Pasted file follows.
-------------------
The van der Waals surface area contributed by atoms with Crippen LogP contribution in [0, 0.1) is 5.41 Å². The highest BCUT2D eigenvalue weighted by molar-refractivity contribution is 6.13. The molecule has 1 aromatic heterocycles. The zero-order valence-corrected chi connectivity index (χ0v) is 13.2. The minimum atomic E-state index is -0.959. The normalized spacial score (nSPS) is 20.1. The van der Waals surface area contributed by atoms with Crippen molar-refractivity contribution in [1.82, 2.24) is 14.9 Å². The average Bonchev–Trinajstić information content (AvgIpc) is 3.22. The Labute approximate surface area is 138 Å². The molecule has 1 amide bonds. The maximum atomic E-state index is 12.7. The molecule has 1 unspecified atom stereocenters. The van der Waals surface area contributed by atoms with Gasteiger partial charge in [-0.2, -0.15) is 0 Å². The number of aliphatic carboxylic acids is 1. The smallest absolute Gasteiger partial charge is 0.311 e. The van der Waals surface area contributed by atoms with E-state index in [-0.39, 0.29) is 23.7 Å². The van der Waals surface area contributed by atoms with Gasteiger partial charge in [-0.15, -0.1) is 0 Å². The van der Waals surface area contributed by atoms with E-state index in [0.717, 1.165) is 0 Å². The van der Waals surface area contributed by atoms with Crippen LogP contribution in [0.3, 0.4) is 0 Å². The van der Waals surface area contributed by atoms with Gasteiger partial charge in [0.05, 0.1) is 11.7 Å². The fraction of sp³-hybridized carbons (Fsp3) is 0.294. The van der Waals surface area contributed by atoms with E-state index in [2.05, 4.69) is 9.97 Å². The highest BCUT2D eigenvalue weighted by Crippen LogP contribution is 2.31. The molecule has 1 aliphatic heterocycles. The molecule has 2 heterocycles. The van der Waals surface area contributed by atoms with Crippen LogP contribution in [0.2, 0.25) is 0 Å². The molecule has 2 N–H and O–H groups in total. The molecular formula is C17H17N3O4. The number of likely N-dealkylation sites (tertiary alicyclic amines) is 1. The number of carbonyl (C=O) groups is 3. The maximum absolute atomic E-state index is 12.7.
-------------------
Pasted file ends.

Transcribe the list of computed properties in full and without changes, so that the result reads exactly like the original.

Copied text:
The van der Waals surface area contributed by atoms with Crippen LogP contribution in [0, 0.1) is 5.41 Å². The highest BCUT2D eigenvalue weighted by molar-refractivity contribution is 6.13. The molecule has 1 aromatic heterocycles. The zero-order valence-corrected chi connectivity index (χ0v) is 13.2. The minimum atomic E-state index is -0.959. The normalized spacial score (nSPS) is 20.1. The van der Waals surface area contributed by atoms with Crippen molar-refractivity contribution in [1.82, 2.24) is 14.9 Å². The average Bonchev–Trinajstić information content (AvgIpc) is 3.22. The Labute approximate surface area is 138 Å². The molecule has 1 amide bonds. The maximum atomic E-state index is 12.7. The molecule has 1 unspecified atom stereocenters. The van der Waals surface area contributed by atoms with Gasteiger partial charge in [-0.2, -0.15) is 0 Å². The number of aliphatic carboxylic acids is 1. The smallest absolute Gasteiger partial charge is 0.311 e. The van der Waals surface area contributed by atoms with E-state index in [-0.39, 0.29) is 23.7 Å². The van der Waals surface area contributed by atoms with Gasteiger partial charge in [-0.15, -0.1) is 0 Å². The van der Waals surface area contributed by atoms with E-state index in [0.717, 1.165) is 0 Å². The van der Waals surface area contributed by atoms with Crippen LogP contribution in [0.3, 0.4) is 0 Å². The van der Waals surface area contributed by atoms with Gasteiger partial charge in [0.05, 0.1) is 11.7 Å². The fraction of sp³-hybridized carbons (Fsp3) is 0.294. The van der Waals surface area contributed by atoms with E-state index in [2.05, 4.69) is 9.97 Å². The highest BCUT2D eigenvalue weighted by Crippen LogP contribution is 2.31. The molecule has 1 aliphatic heterocycles. The molecule has 2 heterocycles. The van der Waals surface area contributed by atoms with Crippen LogP contribution in [0.2, 0.25) is 0 Å². The molecule has 2 N–H and O–H groups in total. The molecular formula is C17H17N3O4. The number of likely N-dealkylation sites (tertiary alicyclic amines) is 1. The number of carbonyl (C=O) groups is 3. The maximum absolute atomic E-state index is 12.7.